Written by on March 9, 2015 in Demographics, Economics with 1 Comment
How Immigrant Women Contribute to the U.S. Economy

On the occasion of International Women’s Day, it is worthwhile to keep in mind the depth and breadth of the contributions that immigrant women workers make to the U.S. economy. More and more, immigrant women are coming to the United States not as the dependent relatives of immigrant men, but as workers. According to the […]

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What Is Driving Children to Leave Central America?

Written by on February 20, 2015 in Children with 1 Comment
What Is Driving Children to Leave Central America?

The children who leave behind their homes in Central America and Mexico and undergo the dangerous and sometime fatal journey into the United States are not doing so on a whim. Most are fleeing conditions that are life threatening: violence committed by gangs that act with impunity, violence committed within the home (including physical abuse […]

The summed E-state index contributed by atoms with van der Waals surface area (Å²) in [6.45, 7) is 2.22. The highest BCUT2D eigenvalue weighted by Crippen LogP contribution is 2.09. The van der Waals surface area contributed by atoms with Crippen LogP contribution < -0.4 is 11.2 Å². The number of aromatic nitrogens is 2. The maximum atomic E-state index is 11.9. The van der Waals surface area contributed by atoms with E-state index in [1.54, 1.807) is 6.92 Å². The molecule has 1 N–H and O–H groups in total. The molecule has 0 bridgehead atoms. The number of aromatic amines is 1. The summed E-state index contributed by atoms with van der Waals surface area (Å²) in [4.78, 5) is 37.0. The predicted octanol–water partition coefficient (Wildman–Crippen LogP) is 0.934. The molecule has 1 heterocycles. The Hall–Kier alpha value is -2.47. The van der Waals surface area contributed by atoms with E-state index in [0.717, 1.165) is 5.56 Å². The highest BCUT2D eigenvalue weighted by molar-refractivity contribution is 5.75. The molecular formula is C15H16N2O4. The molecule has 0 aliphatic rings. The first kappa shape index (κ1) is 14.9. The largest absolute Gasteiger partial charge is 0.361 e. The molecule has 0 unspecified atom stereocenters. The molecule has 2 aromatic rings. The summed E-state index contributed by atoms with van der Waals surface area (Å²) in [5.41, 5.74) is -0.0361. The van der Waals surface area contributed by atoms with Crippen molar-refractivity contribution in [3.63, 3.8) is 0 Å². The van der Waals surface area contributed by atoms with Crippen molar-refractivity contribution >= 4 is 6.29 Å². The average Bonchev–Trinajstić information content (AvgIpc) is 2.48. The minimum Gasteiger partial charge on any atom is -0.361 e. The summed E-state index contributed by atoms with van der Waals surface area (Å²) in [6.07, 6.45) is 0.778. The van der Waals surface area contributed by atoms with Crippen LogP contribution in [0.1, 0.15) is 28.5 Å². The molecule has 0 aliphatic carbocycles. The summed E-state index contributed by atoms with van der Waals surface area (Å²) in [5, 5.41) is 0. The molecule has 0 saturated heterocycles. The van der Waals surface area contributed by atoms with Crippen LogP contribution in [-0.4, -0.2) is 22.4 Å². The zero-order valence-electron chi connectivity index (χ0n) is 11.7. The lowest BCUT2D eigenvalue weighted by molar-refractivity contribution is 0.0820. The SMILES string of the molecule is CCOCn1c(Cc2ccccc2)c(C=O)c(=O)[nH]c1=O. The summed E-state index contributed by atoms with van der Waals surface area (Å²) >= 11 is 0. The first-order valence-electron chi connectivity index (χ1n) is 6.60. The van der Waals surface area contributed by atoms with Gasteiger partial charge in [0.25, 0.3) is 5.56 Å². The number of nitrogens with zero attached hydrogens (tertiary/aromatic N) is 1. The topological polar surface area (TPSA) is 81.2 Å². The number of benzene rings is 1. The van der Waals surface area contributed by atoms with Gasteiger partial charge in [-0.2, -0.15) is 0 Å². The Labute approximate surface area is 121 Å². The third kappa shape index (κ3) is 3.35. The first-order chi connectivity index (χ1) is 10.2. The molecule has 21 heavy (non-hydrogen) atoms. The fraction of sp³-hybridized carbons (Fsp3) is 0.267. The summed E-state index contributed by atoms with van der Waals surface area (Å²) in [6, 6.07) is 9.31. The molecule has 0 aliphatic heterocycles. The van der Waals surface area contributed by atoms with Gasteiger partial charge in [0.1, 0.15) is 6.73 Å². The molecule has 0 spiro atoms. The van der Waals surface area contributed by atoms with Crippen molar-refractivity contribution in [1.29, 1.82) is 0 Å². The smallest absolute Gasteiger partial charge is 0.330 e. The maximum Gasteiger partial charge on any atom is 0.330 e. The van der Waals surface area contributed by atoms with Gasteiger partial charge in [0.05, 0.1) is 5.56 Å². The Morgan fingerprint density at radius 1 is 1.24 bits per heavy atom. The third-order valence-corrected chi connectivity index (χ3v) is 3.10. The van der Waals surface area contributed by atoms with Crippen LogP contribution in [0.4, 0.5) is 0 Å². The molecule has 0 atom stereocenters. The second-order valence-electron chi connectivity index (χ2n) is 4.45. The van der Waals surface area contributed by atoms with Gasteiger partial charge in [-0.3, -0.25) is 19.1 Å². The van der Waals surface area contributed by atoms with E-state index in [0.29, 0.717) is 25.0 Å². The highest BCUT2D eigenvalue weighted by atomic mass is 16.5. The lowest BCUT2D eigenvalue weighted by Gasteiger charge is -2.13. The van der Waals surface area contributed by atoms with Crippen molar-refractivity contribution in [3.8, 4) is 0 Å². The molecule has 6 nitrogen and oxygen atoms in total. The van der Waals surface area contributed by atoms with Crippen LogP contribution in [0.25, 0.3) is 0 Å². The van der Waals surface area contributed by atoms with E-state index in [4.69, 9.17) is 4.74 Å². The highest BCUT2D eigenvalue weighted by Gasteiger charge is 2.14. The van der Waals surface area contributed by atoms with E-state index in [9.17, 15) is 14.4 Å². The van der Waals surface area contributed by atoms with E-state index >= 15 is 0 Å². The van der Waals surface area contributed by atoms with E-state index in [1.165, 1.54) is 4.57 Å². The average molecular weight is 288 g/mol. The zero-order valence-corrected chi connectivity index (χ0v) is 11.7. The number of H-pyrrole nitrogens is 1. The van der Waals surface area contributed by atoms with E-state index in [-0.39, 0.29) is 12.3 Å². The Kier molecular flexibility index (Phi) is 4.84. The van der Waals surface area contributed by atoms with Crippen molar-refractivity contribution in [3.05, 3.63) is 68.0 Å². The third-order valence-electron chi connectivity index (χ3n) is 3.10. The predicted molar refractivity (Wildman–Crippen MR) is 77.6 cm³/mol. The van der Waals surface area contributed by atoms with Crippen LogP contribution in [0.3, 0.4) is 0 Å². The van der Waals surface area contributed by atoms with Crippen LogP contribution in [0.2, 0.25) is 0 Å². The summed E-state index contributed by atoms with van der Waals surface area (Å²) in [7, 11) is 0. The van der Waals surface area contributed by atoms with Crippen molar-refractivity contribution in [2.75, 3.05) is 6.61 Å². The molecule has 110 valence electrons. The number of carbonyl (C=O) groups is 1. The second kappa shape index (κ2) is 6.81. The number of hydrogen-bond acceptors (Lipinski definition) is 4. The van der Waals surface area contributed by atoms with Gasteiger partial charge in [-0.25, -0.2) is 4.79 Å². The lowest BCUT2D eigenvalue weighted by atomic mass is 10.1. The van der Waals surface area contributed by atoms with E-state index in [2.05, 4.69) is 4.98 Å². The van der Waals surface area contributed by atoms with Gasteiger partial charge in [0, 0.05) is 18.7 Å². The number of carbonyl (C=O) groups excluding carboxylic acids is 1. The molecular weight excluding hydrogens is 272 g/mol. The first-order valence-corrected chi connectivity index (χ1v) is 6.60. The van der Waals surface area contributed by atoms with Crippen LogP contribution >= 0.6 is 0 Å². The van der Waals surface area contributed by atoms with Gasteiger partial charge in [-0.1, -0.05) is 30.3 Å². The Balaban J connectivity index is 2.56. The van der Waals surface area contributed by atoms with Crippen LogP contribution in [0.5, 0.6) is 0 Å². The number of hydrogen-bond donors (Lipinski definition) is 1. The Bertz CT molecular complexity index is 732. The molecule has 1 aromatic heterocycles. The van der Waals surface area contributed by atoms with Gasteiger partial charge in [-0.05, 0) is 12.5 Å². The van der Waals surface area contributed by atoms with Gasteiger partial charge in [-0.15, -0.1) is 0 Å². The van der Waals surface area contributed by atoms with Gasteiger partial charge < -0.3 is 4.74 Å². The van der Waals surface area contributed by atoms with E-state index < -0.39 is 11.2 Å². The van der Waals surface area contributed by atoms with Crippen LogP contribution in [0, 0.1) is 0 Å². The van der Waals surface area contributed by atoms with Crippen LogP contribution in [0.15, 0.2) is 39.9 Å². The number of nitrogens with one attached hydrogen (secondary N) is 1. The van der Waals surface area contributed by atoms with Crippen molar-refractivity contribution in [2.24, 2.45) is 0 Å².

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How Leveraging Immigrants’ Skills Could Further Boost U.S. Economy

How Leveraging Immigrants’ Skills Could Further Boost U.S. Economy

Now is certainly a good time to think about ways in which to realize the full potential of the immigrant workforce. There are more than 26 million foreign-born workers in the United States, and just over 8 million of them are unauthorized. Two-thirds of all unauthorized immigrants have lived here for at least 15 years. […]